parent

Morrisville, NY

#1 Sep 18, 2013
Why do away with the Delta enrichment program at the elementary level?

The letter that was sent to parents, after the school year started cited the "rigorous new curriculum," really? You have to be kidding me. The letter noted that parent input was gathered, really, when was that? I had multiple kids in the program, no one sent us any indication that dropping the program was being considered or seeking any feedback from participants.

So let me get this straight. Kids that might have reading or math abilities above grade level will now be "challenged in the classroom by the new rigorous grade level curriculum." Uh yeah, that's not flowery administrator speak attempting to spin a poor decision. Nothing to see here, just move along.

Taking kids out of the classroom one day a cycle has two benefits. First, you can challenge some by demanding more... critical thought, advanced concepts, whatever. Second, others then benefit from smaller class sizes, one-on-one attention, and interaction with teachers spending time emphasizing and reinforcing grade level curriculum.

The administrators want to cry about it being too hard to select kids, or that money is tight, or that the new curriculum is "rigorous?" Tough, that's why you get paid more than teachers. Make a difficult decision once and a while. Find a solution. Don't for a second try to convince anyone that these kids are better off forgetting about reading more challenging books or being presented with math problems requiring algebra, or critical thought.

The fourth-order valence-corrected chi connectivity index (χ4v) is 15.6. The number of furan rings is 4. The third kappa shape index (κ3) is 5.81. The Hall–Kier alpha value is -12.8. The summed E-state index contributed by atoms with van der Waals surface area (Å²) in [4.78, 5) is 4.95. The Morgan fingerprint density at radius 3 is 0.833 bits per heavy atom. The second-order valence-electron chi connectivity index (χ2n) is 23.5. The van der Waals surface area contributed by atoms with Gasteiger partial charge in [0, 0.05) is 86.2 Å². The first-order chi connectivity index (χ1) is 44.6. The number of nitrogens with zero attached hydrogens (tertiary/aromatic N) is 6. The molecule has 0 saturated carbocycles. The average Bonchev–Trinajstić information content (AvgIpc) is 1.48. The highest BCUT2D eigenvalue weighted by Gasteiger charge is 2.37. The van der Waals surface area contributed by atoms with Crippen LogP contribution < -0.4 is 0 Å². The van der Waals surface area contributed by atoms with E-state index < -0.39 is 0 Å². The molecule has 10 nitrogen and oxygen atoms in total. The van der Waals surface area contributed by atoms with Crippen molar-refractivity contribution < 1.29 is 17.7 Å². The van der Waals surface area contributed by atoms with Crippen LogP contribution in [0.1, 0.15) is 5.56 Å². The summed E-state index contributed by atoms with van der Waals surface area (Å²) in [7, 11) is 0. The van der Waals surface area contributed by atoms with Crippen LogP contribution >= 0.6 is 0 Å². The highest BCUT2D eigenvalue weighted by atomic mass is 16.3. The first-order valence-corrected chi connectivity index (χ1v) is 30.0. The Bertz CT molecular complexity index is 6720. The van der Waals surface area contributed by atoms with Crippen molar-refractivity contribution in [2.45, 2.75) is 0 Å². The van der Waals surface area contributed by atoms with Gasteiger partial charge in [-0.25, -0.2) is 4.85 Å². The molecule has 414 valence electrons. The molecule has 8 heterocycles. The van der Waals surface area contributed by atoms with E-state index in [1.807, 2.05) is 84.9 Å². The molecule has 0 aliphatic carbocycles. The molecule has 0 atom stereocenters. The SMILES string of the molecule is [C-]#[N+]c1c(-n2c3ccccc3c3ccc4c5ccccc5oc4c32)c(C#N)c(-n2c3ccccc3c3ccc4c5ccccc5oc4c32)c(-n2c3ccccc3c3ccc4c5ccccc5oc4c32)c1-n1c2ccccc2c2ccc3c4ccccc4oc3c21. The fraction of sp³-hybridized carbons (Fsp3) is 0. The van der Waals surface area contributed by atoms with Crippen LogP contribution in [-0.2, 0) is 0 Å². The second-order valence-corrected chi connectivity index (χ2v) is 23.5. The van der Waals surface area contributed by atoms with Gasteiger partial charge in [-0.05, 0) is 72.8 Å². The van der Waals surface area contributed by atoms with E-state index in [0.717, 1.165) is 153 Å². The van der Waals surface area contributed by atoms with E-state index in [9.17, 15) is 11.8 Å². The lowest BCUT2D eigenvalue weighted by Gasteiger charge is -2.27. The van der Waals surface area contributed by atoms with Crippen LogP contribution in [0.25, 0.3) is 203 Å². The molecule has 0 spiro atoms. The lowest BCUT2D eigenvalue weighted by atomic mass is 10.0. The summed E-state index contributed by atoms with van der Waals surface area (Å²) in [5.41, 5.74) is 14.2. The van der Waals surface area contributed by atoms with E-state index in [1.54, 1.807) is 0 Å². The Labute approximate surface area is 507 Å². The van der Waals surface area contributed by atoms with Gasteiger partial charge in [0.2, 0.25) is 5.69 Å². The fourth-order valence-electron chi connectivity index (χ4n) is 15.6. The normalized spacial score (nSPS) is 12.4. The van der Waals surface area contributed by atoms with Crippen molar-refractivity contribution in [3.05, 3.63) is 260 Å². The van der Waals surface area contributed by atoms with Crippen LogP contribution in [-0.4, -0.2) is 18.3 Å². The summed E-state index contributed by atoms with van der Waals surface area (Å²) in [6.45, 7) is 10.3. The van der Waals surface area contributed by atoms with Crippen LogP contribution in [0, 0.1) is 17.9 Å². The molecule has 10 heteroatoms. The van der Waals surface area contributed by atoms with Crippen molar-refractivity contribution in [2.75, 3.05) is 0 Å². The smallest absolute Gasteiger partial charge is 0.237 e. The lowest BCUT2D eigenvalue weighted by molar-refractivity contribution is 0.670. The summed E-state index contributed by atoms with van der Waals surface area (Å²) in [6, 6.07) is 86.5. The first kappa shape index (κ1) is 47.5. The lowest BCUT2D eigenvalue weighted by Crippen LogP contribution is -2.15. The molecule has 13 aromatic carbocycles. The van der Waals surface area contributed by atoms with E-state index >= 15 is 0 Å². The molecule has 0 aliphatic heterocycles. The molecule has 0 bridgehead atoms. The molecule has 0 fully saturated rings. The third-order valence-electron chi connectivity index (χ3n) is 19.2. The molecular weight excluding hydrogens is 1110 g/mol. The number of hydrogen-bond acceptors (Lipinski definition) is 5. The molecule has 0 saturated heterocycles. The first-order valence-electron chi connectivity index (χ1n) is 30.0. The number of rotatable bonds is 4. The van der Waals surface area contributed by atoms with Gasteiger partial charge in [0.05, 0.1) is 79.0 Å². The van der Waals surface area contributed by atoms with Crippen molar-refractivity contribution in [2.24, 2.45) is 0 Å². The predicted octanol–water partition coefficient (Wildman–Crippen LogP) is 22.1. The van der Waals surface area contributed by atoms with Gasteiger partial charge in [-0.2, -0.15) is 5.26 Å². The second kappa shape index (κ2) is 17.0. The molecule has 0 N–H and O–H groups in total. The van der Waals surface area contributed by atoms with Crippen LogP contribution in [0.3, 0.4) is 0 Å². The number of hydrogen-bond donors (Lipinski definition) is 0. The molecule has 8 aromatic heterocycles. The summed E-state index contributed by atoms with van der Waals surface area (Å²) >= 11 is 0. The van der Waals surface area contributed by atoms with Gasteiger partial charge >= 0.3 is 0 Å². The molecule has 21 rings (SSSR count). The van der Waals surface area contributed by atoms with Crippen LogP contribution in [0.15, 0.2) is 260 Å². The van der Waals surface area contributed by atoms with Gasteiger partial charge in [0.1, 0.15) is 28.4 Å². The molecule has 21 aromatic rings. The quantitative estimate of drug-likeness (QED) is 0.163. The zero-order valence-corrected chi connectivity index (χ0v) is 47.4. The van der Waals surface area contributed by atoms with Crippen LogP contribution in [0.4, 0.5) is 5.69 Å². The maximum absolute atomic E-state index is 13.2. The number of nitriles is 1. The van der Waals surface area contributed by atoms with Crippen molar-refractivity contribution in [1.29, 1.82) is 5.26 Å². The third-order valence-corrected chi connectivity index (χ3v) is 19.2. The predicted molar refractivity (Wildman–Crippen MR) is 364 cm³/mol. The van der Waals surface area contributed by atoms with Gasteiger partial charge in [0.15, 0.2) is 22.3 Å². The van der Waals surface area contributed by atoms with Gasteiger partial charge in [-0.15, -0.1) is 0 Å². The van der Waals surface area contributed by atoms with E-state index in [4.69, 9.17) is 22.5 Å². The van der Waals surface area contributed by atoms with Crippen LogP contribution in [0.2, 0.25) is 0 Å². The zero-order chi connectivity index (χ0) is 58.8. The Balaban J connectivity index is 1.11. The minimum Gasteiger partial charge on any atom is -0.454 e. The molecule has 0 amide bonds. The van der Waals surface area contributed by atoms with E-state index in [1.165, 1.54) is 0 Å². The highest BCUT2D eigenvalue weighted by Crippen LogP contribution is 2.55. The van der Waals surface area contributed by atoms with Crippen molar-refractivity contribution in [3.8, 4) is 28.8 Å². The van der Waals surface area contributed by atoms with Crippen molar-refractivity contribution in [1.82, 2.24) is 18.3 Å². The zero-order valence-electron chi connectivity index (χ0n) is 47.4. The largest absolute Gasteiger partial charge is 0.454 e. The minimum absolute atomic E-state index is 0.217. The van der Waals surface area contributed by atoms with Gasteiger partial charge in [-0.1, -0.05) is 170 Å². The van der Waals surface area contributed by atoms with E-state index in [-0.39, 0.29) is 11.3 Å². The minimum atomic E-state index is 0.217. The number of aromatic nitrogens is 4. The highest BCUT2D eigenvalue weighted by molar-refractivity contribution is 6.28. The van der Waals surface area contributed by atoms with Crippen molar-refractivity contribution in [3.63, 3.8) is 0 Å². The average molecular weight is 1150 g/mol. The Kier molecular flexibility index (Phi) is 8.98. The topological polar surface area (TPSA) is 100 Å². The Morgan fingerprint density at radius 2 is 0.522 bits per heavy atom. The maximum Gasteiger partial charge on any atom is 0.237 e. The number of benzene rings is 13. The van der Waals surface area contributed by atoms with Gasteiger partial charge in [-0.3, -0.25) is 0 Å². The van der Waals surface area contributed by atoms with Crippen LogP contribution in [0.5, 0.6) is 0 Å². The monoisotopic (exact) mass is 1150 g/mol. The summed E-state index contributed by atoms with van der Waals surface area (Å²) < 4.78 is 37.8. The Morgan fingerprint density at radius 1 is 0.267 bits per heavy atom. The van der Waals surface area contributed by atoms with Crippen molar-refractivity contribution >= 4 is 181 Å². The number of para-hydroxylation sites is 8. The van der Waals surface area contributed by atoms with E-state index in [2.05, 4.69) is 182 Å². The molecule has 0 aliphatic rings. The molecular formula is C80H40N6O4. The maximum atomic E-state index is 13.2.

Imagine if this was athletics. I am sure the athletic committee spent plenty of time worrying about Johnny 7th grader being brought up to varsity... that his talent demanded that opportunity to compete at a higher level. Good thing his talent wasn't reading, then he could stay with the rest of the kids his age, be bored, and like it.

Dropping this enrichment program smells to me like something else. NH is the only district in the region that does not name a valedictorian and salutatorian. Hurt feelings and politicking by those potentially excluded trumps the benefits of it existing.

For a district that likes to leverage the perception that it is elite, this is another decision that ignores that elite students exist. Now at the elementary level, we'll just challenge everyone the same, even if that means for some kids they have to come "down" to grade level. Yaaay teaching.
Mick

Ardsley, NY

#2 Sep 18, 2013
"
Dropping this enrichment program smells to me like something else. NH is the only district in the region that does not name a valedictorian and salutatorian. Hurt feelings and politicking by those potentially excluded trumps the benefits of it existing.